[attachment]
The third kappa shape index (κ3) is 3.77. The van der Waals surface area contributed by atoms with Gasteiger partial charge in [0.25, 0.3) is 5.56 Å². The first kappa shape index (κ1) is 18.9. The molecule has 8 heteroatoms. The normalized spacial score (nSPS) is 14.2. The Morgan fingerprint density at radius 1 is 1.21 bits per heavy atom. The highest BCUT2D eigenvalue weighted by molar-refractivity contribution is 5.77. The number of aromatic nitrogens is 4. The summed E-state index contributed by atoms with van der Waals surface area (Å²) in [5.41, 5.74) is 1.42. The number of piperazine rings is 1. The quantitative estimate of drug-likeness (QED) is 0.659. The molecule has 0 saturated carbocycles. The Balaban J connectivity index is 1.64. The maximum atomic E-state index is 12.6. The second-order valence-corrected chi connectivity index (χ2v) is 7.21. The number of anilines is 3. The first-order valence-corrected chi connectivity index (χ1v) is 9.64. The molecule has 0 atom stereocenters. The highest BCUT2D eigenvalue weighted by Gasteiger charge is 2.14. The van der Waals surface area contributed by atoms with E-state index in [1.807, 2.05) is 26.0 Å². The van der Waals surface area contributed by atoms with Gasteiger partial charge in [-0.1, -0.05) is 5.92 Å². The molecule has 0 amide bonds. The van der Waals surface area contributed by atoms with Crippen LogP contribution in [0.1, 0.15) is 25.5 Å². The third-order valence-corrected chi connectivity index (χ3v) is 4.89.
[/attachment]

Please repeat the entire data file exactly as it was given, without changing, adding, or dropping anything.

The third kappa shape index (κ3) is 3.77. The van der Waals surface area contributed by atoms with Gasteiger partial charge in [0.25, 0.3) is 5.56 Å². The first kappa shape index (κ1) is 18.9. The molecule has 8 heteroatoms. The normalized spacial score (nSPS) is 14.2. The Morgan fingerprint density at radius 1 is 1.21 bits per heavy atom. The highest BCUT2D eigenvalue weighted by molar-refractivity contribution is 5.77. The number of aromatic nitrogens is 4. The summed E-state index contributed by atoms with van der Waals surface area (Å²) in [5.41, 5.74) is 1.42. The number of piperazine rings is 1. The quantitative estimate of drug-likeness (QED) is 0.659. The molecule has 0 saturated carbocycles. The Balaban J connectivity index is 1.64. The maximum atomic E-state index is 12.6. The second-order valence-corrected chi connectivity index (χ2v) is 7.21. The number of anilines is 3. The first-order valence-corrected chi connectivity index (χ1v) is 9.64. The molecule has 0 atom stereocenters. The highest BCUT2D eigenvalue weighted by Gasteiger charge is 2.14. The van der Waals surface area contributed by atoms with E-state index in [1.807, 2.05) is 26.0 Å². The van der Waals surface area contributed by atoms with Gasteiger partial charge in [-0.1, -0.05) is 5.92 Å². The molecule has 0 amide bonds. The van der Waals surface area contributed by atoms with Crippen LogP contribution in [0.1, 0.15) is 25.5 Å². The third-order valence-corrected chi connectivity index (χ3v) is 4.89.